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Which Flag to Fly?

Which Flag to Fly?

“David, could you pass me the flag?” I asked my boyfriend’s stepdad as we prepared the powerboat for a daytrip to Cooper Island.

“You mean the ensign!” David, a ferry captain on the River Solent for the past 40 years, replied as he handed me what I now know is the red ensign—a plain red flag with the Union Flag in the upper left-hand corner. The word ensign means a national flag at sea.

Later, as I snapped photos of the flag—ahem, ensign—billowing in the wind in Little Harbour, Peter Island, he told me about the different rules of flag etiquette which includes everything from which flags to fly, when to fly them, where to fly them, and why to fly them. I further researched this information for both the BVI and US to find out the etiquette for the different areas.


The most important flag that should be displayed on a boat is the ensign—this flag primarily designates the boat’s nation of origin. According to sailonline.com, the preferred flag for US-registered boats to fly is the National Flag, Old Glory, and it is required in foreign waters. Domestically, it is acceptable to fly the yacht ensign, or Betsy Ross flag for US boats in US waters. Boats registered in the BVI should fly the BVI flag as the ensign. According to the Royal Yachting Association’s website, UK-registered boats should fly the Red Ensign, mentioned above, unless they are given permission (by the Queen) to fly a special Ensign or a Red Ensign with a badge. The boat’s ensign should be on display, weather permitting, from 8am until sunset (except when racing) “as close to the stern of the vessel as possible”, according to the RYA, and when entering or leaving port.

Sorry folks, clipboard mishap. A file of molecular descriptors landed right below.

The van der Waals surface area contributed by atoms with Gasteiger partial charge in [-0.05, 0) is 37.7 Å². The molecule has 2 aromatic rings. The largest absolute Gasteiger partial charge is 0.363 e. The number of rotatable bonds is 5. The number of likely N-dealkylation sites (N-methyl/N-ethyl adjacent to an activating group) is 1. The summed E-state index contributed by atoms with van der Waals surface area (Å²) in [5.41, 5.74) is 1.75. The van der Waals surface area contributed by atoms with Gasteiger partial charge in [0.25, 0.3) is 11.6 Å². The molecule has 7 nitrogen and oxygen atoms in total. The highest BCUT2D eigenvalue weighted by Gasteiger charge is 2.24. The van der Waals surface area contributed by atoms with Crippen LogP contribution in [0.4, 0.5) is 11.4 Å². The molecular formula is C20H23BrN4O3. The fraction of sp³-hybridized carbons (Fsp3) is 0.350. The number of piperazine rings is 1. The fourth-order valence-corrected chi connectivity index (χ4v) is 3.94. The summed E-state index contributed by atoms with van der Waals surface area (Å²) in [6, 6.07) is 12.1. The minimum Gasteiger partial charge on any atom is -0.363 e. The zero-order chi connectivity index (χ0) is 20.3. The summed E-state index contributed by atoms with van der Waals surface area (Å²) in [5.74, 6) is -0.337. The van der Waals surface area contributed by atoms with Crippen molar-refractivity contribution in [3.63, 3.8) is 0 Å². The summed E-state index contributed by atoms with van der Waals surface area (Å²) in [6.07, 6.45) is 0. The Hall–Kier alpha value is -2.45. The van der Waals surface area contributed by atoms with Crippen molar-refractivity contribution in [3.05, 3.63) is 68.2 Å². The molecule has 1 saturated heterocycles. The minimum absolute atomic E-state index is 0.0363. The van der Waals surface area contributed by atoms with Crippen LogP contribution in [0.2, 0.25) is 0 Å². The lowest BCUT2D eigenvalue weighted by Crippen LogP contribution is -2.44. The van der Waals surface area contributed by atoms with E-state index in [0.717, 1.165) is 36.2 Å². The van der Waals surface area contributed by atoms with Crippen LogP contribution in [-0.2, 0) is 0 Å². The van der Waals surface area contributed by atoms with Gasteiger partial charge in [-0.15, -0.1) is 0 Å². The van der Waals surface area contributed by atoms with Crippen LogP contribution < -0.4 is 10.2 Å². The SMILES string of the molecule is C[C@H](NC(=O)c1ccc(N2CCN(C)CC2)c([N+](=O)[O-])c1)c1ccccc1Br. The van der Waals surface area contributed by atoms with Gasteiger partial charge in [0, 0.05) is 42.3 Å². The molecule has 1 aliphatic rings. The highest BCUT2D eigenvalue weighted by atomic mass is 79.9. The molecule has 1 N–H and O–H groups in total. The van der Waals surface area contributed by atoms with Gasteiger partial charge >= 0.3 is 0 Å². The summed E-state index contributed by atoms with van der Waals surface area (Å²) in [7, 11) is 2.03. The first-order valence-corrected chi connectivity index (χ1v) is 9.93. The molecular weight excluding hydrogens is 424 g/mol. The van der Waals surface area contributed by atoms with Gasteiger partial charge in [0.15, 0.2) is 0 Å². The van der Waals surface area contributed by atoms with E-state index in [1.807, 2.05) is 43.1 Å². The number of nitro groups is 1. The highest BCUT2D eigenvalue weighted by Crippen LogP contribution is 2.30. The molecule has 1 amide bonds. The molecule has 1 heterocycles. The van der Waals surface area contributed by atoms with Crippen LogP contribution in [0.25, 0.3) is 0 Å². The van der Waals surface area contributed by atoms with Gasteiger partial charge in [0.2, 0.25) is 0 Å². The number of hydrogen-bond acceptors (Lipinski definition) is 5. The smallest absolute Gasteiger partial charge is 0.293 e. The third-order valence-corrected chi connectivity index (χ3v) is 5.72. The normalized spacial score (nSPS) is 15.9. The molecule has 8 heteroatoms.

After the ensign comes the burgee, in order of importance. A burgee is unique flag of a yacht club or a sailing organization and is usually triangular in shape. The burgee should be flown on the main masthead, from the bow staff, or on a starboard spreader as long as no other flag is flown above it, according to Wikipedia. Only one burgee should be worn on a vessel.

The aptly named courtesy flags should be flown in foreign waters as a courtesy to the country being visited. Typically, they are the national flags of the country, and they can be flown as soon as you enter the foreign land, but there are exceptions, such as in the UK where the Red Ensign should be flown as the courtesy flag. Some other countries do not wish for you to fly their flag until you have cleared customs. In the BVI, you should fly the BVI National Flag as the courtesy flag. In the USVI, the US National Flag is the more common choice. St Thomas Yacht Club manager Bill Canfield said, “I’ve never seen anyone fly a USVI courtesy flag.” Courtesy flags should be flown on the starboard spreaders of sailing vessels or at the bow if the boat is mastless, and they should be taken down at the same times as the boat’s ensign, says the United States Power Squadron website.


These are the most simple and basic rules for flag etiquette at sea. For more detailed information, visit the RYA website, sailonline.com, or ask your favourite expert salty dog!

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